With the red-blue divide over immigration policy and our government shut-down, it’s a very stressful time to be an immigrant. There’s a trusted, welcoming place of equal opportunity in every community: the public library. In this interview, Melissa Theroux, Literacy Coordinator, at the Boston Public Library (BPL) will tell you about the BPL’s experience hosting a Naturalization Ceremony and establishing Immigrant Information Corners in partnership with the U.S. Citizenship and Immigration Services (USCIS).
Please tell us about the Naturalization Ceremony that the Boston Public Library hosted for Citizenship Day.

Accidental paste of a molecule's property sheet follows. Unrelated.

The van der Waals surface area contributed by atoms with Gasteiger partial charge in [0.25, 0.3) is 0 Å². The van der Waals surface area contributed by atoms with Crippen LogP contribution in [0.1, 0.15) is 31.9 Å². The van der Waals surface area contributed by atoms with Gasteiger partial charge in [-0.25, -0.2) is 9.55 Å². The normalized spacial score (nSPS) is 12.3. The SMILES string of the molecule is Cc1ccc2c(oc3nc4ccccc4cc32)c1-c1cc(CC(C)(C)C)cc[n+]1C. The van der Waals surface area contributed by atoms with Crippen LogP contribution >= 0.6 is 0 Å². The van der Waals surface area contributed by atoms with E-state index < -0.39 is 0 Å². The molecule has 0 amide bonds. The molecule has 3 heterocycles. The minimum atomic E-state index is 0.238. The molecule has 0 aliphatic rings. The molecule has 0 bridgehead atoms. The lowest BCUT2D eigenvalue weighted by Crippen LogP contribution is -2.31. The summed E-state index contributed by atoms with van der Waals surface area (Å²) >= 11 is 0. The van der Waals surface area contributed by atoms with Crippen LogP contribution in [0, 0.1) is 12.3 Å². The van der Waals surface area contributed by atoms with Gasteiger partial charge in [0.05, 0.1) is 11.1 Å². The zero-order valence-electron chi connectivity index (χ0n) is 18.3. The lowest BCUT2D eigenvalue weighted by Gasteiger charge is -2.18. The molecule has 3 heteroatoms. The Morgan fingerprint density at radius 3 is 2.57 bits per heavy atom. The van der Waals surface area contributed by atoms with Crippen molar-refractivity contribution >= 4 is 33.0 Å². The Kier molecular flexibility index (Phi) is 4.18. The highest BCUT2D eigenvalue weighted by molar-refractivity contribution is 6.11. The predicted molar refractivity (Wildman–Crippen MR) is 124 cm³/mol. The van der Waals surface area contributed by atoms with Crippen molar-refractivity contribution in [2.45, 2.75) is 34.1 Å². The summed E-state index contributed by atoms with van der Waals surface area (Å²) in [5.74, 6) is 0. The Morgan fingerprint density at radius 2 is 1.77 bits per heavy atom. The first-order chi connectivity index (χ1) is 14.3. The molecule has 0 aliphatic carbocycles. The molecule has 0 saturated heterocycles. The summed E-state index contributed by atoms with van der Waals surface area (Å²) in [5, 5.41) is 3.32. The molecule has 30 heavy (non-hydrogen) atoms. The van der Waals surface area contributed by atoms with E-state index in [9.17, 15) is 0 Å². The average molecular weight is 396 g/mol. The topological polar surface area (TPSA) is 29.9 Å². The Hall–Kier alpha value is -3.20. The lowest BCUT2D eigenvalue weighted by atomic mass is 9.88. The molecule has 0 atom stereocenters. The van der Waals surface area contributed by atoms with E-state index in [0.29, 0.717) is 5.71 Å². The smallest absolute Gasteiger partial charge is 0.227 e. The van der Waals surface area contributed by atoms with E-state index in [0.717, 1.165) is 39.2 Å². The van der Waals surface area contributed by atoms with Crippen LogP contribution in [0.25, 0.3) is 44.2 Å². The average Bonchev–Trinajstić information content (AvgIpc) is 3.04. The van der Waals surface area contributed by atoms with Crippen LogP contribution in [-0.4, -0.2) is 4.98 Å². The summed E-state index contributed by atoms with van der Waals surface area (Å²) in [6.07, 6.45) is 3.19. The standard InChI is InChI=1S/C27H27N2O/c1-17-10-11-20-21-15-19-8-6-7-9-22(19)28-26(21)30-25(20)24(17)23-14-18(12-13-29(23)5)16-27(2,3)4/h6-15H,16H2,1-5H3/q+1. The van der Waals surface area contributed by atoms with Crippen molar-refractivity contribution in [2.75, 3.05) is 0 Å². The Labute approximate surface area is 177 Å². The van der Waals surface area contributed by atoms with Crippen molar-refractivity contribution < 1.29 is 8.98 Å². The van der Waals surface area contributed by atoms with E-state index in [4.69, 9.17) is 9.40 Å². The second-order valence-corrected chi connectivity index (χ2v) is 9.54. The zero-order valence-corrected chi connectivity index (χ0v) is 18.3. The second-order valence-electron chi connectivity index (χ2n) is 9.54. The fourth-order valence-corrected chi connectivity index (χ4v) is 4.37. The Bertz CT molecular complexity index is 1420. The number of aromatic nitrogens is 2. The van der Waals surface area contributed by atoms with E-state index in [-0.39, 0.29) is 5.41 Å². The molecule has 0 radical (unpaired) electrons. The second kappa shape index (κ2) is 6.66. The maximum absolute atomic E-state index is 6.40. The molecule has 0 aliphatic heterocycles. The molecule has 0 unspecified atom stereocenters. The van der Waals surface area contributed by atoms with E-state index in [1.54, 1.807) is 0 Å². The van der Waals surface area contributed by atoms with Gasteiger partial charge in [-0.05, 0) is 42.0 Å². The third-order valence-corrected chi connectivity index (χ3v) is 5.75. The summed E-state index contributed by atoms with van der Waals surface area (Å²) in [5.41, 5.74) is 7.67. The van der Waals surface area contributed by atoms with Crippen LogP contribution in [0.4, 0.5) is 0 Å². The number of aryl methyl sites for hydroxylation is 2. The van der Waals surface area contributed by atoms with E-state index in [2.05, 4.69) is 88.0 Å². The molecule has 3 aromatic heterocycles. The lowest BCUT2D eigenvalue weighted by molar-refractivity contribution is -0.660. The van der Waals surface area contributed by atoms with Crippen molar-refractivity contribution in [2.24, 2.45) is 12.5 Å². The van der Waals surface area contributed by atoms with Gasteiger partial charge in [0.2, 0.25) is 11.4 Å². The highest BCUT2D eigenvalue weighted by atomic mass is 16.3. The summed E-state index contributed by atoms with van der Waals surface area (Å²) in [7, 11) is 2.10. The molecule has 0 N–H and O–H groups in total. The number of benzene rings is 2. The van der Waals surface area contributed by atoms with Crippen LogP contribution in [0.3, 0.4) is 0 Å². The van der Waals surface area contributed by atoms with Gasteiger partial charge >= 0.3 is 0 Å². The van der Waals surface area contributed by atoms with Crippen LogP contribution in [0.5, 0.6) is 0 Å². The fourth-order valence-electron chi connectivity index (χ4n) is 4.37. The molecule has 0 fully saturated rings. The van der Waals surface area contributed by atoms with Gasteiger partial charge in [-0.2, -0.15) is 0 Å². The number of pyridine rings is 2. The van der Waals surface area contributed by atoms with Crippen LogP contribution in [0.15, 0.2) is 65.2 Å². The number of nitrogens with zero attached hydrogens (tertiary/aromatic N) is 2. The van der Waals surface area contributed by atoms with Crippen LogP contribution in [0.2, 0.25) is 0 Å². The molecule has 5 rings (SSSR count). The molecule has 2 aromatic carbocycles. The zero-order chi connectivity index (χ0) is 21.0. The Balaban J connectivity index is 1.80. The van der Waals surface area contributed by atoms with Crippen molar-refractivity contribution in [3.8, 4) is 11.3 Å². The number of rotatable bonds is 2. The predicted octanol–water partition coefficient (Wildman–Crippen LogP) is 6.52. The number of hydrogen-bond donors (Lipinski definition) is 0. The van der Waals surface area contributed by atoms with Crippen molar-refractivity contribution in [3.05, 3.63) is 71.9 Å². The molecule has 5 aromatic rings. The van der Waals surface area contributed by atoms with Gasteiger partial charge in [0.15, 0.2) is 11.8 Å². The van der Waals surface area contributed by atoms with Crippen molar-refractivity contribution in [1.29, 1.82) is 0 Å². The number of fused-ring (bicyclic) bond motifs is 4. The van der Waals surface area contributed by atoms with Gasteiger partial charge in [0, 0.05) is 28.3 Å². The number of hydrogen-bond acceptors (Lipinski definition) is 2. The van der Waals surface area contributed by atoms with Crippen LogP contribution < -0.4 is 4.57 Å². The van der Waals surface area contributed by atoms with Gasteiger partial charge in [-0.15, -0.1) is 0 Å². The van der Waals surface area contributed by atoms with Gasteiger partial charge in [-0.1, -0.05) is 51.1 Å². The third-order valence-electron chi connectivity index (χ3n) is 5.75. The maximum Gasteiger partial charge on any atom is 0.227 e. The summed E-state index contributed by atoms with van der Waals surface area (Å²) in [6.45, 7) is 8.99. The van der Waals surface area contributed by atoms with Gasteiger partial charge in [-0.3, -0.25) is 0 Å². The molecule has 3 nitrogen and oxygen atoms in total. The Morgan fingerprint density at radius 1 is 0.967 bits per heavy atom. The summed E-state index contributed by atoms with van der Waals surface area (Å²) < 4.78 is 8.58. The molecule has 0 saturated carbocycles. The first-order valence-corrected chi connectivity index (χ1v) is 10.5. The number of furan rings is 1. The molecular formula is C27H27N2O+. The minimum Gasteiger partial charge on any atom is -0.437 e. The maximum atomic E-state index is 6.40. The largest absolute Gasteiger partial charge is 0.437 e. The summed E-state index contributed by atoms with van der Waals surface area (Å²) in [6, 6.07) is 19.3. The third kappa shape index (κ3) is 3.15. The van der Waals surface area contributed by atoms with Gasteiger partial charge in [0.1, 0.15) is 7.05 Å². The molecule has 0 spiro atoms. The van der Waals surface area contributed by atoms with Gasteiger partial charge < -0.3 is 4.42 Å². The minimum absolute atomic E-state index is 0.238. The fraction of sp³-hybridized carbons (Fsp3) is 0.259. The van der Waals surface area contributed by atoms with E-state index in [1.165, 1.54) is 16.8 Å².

Melissa Theroux: On September 17th, 2018, we held a Naturalization Ceremony at the Central Library in Copley Square. It was an honor to be part of this inspiring event! The idea for having the ceremony on Citizenship Day came from USCIS staff at the Boston office, specifically District Director Denis Riordan. The ceremony was held in Central Library’s Rabb Lecture Hall. We had a total of ninety new citizens naturalized that morning, along with their family and friends. Boston Public Library President David Leonard, a naturalized citizen himself, gave the opening remarks, with Judge Marianne Bowler presiding. We were fortunate to have the Back Bay Chorale (a neighborhood chorus that provides outreach to community programs) present to sing during the ceremony. Afterward, the new citizens and their families were invited to a reception, where community partners were on hand to assist them with signing up for passports and registering to vote. The USCIS staff were instrumental in introducing us to partners who provide these services. Continue reading